|Processing shrimp for export at Sao Ta Food Joint Stock Company.
As one of the largest shrimp exporting companies, Mr Le Van Quang, CEO of Minh Phu Seafood Corporation, believes that Vietnam’s shrimp industry has lost VND 10 trillion due to the habit of using antibiotics in shrimp farming by residents. This includes the costs companies must spend on checking and controlling antibiotics from the farming areas to the processing plants. This has been a high cost for decades, including the cost of checking antibiotics in importing countries, which companies must bear and deduct from the selling price.
Along with that, the opportunity to sell is significantly reduced due to extended customs clearance time as samples need to be taken and waiting for antibiotic test results, which reduces the competitiveness of shrimp.
With the high cost, the cost of raw shrimp in Vietnam is 30% higher than that of India and twice that of Ecuador, making Vietnamese shrimp less competitive than those of other countries.
According to Mr Phu, shrimp is the main export commodity of Vietnam’s seafood industry, accounting for 40-45% of the total seafood export turnover annually. Therefore, to develop the fisheries industry, more emphasis should be placed on developing shrimp farming, including from the stages of cultivating raw materials to processing and exporting, helping Vietnamese shrimp compete well in the world market.
To enhance the competitiveness of Vietnamese shrimp in the international market, Mr Le Van Quang proposed some recommendations.
The Government should take a strong stance on antibiotics and continuously and regularly check antibiotics in farming areas. If antibiotics are detected, the shrimp ponds should be immediately closed to stop local residents’ habit of using antibiotics. In addition, strictly control and handle companies and sellers of drugs, chemicals, and microbial products, revoke business licenses, and handle criminal cases if antibiotic mixing is detected.
The Government allows the establishment of a public-private partnership mechanism between businesses and research institutes, including the Research Institute for Aquaculture II, to support businesses in the aquaculture sector.
Specifically, improving the genetics of parent black tiger shrimp and white leg shrimp to produce high-quality shrimp seeds that are resistant and adaptable to diseases, weather, climate, and environments in each region of Vietnam. Producing high-quality disease-resistant and climate-adapted shrimp seeds for each region of Vietnam will increase the success rate of Vietnam’s shrimp farming industry to over 60% by 2030 and over 80% by 2035 (currently, the success rate of Vietnam’s shrimp farming is below 40%).
Developing and perfecting models for farming black tiger shrimp in mangroves, intensive white leg shrimp farming, semi-intensive white leg shrimp farming, shrimp-rice farming, semi-intensive white leg shrimp farming, intensive white leg shrimp farming, and super-intensive white leg shrimp farming with low cost suitable for each region of Vietnam.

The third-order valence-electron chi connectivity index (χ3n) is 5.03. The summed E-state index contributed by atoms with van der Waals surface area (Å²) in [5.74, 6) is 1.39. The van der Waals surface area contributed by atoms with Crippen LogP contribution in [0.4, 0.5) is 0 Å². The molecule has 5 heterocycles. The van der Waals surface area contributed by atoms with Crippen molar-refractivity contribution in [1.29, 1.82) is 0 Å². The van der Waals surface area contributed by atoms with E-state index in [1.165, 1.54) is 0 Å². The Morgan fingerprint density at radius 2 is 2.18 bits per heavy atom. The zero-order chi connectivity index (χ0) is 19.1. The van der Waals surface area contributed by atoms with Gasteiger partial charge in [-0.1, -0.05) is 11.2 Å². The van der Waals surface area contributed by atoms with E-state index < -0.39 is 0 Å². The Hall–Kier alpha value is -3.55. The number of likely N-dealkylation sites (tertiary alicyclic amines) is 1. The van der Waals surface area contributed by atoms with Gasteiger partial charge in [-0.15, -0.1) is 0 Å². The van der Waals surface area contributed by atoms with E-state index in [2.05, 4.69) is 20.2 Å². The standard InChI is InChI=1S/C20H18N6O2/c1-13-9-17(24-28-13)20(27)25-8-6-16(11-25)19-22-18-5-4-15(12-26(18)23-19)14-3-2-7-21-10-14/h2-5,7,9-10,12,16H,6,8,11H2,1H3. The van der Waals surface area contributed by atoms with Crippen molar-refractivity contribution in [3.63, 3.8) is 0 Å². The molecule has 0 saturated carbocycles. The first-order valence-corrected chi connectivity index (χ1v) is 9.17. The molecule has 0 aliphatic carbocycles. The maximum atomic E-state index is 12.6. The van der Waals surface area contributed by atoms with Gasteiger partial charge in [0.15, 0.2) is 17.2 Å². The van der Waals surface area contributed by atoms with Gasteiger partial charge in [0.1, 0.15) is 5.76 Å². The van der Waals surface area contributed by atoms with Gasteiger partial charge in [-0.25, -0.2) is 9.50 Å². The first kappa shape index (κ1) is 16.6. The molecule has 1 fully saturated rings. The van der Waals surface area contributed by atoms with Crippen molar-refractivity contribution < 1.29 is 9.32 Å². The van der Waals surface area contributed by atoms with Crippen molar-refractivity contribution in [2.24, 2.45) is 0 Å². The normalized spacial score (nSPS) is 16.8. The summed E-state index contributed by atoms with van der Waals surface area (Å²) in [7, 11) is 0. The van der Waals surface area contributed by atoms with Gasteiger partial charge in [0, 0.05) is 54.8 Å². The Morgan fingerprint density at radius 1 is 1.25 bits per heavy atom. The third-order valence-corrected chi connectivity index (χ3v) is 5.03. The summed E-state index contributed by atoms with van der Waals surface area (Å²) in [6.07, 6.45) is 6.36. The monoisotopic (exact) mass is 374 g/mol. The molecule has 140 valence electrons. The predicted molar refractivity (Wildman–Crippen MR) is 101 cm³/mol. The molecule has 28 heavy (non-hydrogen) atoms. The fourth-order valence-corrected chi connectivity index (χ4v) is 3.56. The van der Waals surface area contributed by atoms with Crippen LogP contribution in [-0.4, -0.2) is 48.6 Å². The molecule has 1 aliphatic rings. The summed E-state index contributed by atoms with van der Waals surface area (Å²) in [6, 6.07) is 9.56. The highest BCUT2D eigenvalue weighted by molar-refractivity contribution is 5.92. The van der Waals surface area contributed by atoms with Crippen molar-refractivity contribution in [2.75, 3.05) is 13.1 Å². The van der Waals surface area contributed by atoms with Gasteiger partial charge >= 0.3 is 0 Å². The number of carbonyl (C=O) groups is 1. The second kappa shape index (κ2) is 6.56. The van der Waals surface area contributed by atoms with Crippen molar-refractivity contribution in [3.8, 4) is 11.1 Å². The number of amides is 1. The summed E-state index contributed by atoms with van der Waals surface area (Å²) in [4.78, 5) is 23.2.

With the above solutions, if Vietnam implements them this year, the cost of Vietnamese shrimp will be equivalent to Indian shrimp before 2030 and Ecuadorian shrimp before 2035, helping shrimp farmers become wealthy on their land and enabling processing and export businesses to make better profits to build a strong and sustainable shrimp industry.
Agreeing with the above view, Mr Ho Quoc Luc, Chairman of the Board of Directors of Sao Ta Food Joint Stock Company, also stated that it is necessary to consider standardizing production facilities, supplying shrimp seeds such as production capacity (factories, ponds, etc.), and parent shrimp to maintain uniform seed quality and minimize risks for farmers. “Ecuador and Thailand have fewer than ten shrimp seed production units, making it easier to manage shrimp seed. But, on the other hand, we have over 2,000 supply units, which are difficult to manage, and the past has shown that floating, cheap, and low-quality shrimp seeds have resulted in a very low success rate, causing the cost of shrimp farming to increase,” Mr Luc said.
In addition, it is necessary to plan land for shrimp farming, and sustainable development and animal welfare trends will limit the high-density semi-intensive shrimp farming. Therefore, a strategy for allocating additional land for shrimp and catfish farming is needed if we want to maintain and increase production.
To meet the demands of large markets, it is necessary to increase the number of farms that meet the ASC standard. Currently, the percentage of farms that meet the ASC standard is very low, less than 1% of the total area used for farming, while in Ecuador, this percentage is 20%. Shrimp production dominates the EU market, where this standard is very popular. The reason for this is that the shrimp farming industry in Vietnam is weak, small-scale, and difficult to meet the requirements.
The solution to overcome this situation is to encourage investors to accumulate land to form larger farms for shrimp farming. The larger the farms, the more conducive investing in scientific technology to reduce costs and increase competitiveness.